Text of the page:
DVOA 14.2% (4) 1.4% (17)
WEI DVOA 23.8% (3) -3.6% (13)
PASS 24.9% (7) 6.5% (20)
RUSH 7.5% (4) -6.9% (15)
Chiefs on Offense
DVOA -4.4% (11) 25.2% (1)
WEI DVOA -7.8% (11) 29.0% (1)
PASS -0.5% (12) 41.1% (1)
RUSH -9.5% (14) 1.3% (9)
Special Teams
DVOA -0.5% (18) -0.9% (19)

If you have FO+, you can click here to see all the matchup of DVOA splits for this game.


Bengals offense Chiefs defense

The Chiefs defense is probably better than you think it is, and it has improved over the course of the season. Kansas City's rank of 17th in defensive DVOA is the Chiefs' best since 2019 when they ranked 14th. Their run defense has ranked 15th in both halves of the season, but the pass defense went from 24th in Weeks 1 to 9 to 13th in Weeks 10 to 18. The Cincinnati passing game has also improved, going from 11th in the first half of the season to sixth in the second half.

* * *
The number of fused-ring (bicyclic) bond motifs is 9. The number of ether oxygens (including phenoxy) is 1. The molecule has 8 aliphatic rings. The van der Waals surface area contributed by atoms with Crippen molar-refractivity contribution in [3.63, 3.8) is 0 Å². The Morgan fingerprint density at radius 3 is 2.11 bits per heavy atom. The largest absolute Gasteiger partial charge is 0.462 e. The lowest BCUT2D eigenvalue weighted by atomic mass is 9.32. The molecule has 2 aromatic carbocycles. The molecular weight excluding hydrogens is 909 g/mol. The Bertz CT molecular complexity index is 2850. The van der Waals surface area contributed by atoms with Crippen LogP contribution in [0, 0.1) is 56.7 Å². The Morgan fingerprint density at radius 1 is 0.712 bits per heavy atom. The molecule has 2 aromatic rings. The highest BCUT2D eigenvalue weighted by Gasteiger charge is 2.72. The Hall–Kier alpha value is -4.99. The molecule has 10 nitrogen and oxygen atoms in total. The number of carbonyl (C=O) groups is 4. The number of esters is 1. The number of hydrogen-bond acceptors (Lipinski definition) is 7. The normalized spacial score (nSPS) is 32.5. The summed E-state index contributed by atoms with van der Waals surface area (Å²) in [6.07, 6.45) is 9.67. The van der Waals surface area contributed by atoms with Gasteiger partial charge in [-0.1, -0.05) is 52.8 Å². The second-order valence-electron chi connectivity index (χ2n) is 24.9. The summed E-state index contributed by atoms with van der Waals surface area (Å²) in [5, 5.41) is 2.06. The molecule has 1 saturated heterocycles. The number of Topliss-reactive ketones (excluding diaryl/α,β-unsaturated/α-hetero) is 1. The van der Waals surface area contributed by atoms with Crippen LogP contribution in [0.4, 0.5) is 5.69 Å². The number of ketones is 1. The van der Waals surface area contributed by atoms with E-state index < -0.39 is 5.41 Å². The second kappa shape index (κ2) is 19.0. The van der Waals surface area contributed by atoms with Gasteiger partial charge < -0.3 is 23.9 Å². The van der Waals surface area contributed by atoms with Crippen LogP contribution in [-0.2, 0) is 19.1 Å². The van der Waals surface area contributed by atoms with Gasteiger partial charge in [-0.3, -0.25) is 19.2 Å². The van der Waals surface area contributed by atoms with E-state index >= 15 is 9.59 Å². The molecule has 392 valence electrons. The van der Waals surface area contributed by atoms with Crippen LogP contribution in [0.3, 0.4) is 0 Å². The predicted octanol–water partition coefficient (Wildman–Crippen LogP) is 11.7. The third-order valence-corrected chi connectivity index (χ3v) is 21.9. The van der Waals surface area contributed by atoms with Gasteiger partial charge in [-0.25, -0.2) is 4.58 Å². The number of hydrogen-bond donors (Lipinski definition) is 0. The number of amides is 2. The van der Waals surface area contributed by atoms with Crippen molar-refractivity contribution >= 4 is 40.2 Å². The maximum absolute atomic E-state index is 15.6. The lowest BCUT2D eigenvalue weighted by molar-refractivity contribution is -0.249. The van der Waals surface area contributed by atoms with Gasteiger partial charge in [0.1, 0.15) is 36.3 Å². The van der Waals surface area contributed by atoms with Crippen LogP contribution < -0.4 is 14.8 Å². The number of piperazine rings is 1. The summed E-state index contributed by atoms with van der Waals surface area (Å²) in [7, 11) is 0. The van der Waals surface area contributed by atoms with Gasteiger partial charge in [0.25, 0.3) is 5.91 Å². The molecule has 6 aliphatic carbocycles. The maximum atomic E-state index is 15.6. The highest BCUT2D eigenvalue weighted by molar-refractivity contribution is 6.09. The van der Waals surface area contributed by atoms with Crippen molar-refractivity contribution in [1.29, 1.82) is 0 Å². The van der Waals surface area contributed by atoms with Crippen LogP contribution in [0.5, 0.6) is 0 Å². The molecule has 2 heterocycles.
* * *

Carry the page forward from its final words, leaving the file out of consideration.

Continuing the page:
Kansas City is known for blitzing under defensive coordinator Steve Stagnuolo, but their blitz rates weren't actually that high this year according to Pro Football Reference. PFR has the Chiefs blitzing 24% of the time, which ranked 14th in the league. The Chiefs ranked ninth in pressure rate according to Sports Info Solutions, and Chris Jones tied for the most hurries by an interior lineman with 38. However, here's a surprise: Joe Burrow was not hurried very often this year. The Bengals ranked second in lowest pressure rate on offense during the regular season. We don't know what three backup linemen will do to Cincinnati's pressure rate this week, but those backup linemen certainly acquitted themselves well against Buffalo last week.